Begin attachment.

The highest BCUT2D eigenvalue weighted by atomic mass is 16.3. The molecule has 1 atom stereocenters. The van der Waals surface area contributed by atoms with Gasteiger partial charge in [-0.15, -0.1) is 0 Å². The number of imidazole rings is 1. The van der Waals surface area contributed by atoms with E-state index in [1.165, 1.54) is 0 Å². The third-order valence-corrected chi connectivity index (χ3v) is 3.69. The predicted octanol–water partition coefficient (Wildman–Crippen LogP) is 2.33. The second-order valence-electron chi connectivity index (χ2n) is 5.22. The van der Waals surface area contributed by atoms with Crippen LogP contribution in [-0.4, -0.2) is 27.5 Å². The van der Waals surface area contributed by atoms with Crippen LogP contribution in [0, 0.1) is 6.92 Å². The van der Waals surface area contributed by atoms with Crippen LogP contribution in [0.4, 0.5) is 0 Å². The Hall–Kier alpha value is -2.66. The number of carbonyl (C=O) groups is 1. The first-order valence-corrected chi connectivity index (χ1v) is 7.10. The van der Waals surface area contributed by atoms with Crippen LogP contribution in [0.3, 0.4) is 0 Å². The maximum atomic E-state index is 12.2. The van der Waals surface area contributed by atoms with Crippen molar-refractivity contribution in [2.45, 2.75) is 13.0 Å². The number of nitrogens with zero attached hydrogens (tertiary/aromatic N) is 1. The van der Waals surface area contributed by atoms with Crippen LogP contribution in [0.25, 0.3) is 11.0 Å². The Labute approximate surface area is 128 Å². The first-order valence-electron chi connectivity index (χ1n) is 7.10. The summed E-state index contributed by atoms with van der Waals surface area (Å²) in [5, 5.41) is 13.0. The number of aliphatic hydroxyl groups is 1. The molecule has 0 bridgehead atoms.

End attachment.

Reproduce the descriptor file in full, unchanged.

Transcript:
The highest BCUT2D eigenvalue weighted by atomic mass is 16.3. The molecule has 1 atom stereocenters. The van der Waals surface area contributed by atoms with Gasteiger partial charge in [-0.15, -0.1) is 0 Å². The number of imidazole rings is 1. The van der Waals surface area contributed by atoms with E-state index in [1.165, 1.54) is 0 Å². The third-order valence-corrected chi connectivity index (χ3v) is 3.69. The predicted octanol–water partition coefficient (Wildman–Crippen LogP) is 2.33. The second-order valence-electron chi connectivity index (χ2n) is 5.22. The van der Waals surface area contributed by atoms with Crippen LogP contribution in [-0.4, -0.2) is 27.5 Å². The van der Waals surface area contributed by atoms with Crippen LogP contribution in [0, 0.1) is 6.92 Å². The van der Waals surface area contributed by atoms with Crippen LogP contribution in [0.4, 0.5) is 0 Å². The Hall–Kier alpha value is -2.66. The number of carbonyl (C=O) groups is 1. The first-order valence-corrected chi connectivity index (χ1v) is 7.10. The van der Waals surface area contributed by atoms with Crippen LogP contribution in [0.3, 0.4) is 0 Å². The maximum atomic E-state index is 12.2. The van der Waals surface area contributed by atoms with Crippen molar-refractivity contribution in [2.45, 2.75) is 13.0 Å². The number of nitrogens with zero attached hydrogens (tertiary/aromatic N) is 1. The van der Waals surface area contributed by atoms with Crippen LogP contribution in [0.25, 0.3) is 11.0 Å². The Labute approximate surface area is 128 Å². The first-order valence-electron chi connectivity index (χ1n) is 7.10. The summed E-state index contributed by atoms with van der Waals surface area (Å²) in [5, 5.41) is 13.0. The number of aliphatic hydroxyl groups is 1. The molecule has 0 bridgehead atoms.